What is a Platform as a Service (or: PaaS) really?

I get the question from the title a lot since I started working at anynines. Which is fair enough, with the Everything as a Service trend, one easily gets the terminology confused. The extension as a service is used in many core components of cloud computing including communication, infrastructure, data and platforms (there we are!). Let’s look at a few of those in more detail.

Infrastructure as a Service

Providers of Infrastructure as a Service (IaaS) offer computers – physical or more often virtual machines – and other resources. A hypervisor – powered by OpenStack in our case – runs the virtual machines (VMs). IaaS clouds often offer additional resources such as a virtual-machine disk image library, raw (block) and file-based storage, firewalls, load balancers, IP addresses, virtual local area networks (VLANs), and software bundles on-demand from their large pools installed in data centers.


Quite possibly funniest IaaS reference in a Twitter bio ever.

Why would you use IaaS rather than ‘bare metal’? Well, cloud providers typically bill IaaS services on a utility basis (where the cost reflects the amount of actual resources allocated and consumed), which is oftentimes cheaper. (more…)

How-to use RabbitMQ in your Ruby applications

Say an application with a web front-end needs to send messages. We don’t want to send all messages synchronously because, you know, we care about website speed and response times. That’s why we’ll need a messaging broker. RabbitMQ is such a messaging broker, or: an intermediary for messaging. It gives your applications a common platform to send and receive messages, and your messages a safe place until a delivery daemon takes them from the msg bus and sends them to the corresponding receiver.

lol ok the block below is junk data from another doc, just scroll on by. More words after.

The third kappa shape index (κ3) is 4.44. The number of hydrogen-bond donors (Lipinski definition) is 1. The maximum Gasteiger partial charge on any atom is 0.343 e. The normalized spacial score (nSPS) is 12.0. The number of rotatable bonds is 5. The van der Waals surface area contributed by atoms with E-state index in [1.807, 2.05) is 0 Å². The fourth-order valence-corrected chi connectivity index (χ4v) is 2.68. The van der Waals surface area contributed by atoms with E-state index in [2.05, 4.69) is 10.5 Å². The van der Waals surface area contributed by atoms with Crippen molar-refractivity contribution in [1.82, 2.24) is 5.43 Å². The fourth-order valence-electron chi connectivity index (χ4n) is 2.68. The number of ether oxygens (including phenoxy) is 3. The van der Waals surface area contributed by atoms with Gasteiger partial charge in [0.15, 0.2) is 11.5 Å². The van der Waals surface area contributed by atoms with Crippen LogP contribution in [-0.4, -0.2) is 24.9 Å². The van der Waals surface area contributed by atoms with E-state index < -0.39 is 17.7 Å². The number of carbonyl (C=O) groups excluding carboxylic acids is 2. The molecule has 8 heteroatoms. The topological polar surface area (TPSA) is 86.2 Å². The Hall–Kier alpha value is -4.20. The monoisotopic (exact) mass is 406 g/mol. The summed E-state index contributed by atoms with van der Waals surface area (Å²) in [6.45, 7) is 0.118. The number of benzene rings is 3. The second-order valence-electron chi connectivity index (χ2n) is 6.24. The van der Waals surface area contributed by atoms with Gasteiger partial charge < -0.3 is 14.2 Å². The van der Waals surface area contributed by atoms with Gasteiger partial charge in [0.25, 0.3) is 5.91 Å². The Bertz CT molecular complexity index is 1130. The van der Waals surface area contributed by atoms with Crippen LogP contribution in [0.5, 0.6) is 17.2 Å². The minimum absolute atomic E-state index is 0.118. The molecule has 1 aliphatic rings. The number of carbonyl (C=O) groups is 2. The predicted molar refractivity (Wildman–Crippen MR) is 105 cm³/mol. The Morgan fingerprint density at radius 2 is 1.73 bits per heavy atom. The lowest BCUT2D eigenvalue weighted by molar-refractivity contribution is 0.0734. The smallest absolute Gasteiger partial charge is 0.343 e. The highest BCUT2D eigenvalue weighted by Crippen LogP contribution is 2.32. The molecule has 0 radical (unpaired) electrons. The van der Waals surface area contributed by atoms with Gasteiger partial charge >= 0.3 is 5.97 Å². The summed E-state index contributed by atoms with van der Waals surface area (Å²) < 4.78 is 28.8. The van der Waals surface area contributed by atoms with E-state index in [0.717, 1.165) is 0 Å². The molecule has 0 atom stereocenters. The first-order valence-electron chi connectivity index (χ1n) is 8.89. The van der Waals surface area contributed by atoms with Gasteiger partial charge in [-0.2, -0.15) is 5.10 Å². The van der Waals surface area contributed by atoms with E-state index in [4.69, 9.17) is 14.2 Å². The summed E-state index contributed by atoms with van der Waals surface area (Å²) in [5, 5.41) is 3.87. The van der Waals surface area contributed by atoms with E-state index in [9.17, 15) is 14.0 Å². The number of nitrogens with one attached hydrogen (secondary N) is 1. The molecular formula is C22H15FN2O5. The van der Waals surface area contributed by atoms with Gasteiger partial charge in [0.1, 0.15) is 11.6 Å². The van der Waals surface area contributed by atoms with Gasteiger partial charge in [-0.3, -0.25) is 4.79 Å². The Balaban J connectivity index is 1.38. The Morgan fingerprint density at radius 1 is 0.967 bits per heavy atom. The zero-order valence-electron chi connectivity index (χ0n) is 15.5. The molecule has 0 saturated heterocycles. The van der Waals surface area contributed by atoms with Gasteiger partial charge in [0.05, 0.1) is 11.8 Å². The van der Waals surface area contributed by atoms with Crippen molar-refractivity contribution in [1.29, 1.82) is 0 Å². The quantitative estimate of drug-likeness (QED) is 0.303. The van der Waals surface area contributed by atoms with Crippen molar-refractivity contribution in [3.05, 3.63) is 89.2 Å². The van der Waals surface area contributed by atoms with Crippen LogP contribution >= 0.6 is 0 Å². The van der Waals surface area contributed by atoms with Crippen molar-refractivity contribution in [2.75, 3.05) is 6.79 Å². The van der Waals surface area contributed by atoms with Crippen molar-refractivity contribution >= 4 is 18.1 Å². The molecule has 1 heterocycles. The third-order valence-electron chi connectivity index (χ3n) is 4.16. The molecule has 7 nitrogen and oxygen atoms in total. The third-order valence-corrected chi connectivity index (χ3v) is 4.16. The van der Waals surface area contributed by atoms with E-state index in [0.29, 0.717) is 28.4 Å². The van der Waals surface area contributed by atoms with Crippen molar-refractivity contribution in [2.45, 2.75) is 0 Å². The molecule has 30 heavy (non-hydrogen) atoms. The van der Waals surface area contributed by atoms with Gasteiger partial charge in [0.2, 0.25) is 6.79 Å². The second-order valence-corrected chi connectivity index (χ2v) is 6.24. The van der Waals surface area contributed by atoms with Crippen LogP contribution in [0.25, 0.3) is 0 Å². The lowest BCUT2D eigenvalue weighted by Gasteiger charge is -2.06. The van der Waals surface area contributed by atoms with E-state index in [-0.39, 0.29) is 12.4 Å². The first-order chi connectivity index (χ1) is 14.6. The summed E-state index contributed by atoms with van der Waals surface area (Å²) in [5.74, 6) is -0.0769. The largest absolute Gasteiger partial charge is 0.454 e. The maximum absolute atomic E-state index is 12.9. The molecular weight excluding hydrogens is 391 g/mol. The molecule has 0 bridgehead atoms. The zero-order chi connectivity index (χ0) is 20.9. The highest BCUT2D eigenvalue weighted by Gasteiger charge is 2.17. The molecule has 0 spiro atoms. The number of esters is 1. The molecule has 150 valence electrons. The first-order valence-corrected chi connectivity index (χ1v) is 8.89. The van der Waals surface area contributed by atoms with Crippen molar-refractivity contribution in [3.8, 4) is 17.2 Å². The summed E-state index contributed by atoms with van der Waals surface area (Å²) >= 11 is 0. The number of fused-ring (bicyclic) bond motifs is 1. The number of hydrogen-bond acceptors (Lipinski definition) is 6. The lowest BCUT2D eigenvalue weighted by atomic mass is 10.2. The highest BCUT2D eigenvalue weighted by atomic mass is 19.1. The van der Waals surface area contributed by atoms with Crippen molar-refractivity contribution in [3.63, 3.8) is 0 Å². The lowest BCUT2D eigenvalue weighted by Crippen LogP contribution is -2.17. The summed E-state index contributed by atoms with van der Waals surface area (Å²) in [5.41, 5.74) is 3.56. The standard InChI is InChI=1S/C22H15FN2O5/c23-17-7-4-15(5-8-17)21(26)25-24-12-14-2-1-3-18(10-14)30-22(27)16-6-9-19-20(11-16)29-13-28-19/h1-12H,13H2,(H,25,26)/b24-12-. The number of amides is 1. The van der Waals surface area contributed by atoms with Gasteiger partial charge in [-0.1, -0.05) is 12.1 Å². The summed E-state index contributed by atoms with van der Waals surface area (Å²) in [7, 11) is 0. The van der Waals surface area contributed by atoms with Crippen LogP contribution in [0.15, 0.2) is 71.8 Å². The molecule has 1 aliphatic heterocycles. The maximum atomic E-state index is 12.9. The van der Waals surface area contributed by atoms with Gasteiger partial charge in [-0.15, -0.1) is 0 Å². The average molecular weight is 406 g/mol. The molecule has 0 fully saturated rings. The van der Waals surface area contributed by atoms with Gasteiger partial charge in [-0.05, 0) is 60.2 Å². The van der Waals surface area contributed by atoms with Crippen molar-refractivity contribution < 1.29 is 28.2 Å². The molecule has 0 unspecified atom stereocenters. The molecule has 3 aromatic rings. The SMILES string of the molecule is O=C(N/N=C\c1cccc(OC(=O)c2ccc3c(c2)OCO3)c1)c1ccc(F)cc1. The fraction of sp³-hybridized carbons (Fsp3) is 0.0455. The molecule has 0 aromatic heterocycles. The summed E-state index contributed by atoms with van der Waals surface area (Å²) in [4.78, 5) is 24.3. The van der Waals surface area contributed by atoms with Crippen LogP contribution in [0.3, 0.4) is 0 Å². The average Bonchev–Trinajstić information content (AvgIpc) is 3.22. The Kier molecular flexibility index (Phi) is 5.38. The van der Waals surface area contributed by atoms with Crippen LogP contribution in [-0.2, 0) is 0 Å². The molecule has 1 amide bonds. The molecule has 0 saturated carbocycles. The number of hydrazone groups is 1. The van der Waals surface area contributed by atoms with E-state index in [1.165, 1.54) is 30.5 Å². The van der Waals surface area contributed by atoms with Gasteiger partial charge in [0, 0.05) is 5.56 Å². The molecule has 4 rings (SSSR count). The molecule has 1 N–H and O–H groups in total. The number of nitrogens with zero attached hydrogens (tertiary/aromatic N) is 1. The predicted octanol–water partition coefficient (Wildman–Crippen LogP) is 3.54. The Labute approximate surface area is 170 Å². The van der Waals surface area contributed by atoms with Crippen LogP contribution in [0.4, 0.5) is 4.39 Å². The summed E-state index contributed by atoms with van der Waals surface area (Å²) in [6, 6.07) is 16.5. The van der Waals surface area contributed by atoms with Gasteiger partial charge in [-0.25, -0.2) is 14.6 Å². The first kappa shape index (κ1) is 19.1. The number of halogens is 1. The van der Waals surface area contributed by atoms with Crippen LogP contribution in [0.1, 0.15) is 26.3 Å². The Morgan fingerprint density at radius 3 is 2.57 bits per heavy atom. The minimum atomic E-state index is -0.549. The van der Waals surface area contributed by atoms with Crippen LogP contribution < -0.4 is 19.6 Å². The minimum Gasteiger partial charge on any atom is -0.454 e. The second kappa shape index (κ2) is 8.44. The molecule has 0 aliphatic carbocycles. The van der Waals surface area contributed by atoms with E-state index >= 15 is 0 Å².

The anynines PaaS provides service credentials to your running applications via environment variables. We created the a9s_rabbitmq gem to simplify RabbitMQ configuration within your Ruby application. It supports generating credentials for the amqp and the bunny gem out of the box.

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Hello, OpenStack Icehouse.

We are excited about the final release of OpenStack Icehouse. Since the Icehouse Design Summit in Hong-Kong the team of contributors added a new integrated component (Trove), completed more than 350 feature blueprints and fixed almost 3000 reported bugs. So, what’s new (read: updated) in OpenStack 2014.1?

Find source code and a complete lists of features and bug fixes, for each integrated project:
Nova (cloud computing fabric controller), Swift (Object Storage), Glance (Image Service), Neutron (Networking), Cinder (Block Storage), Keystone (Identity), Horizon (Dashboard), Ceilometer (Telemetry), Heat (Orchestration) and Trove (Database Service).

The OpenStack Icehouse Release Notes contain an overview of the key features, as well as upgrade notes and current lists of known issues.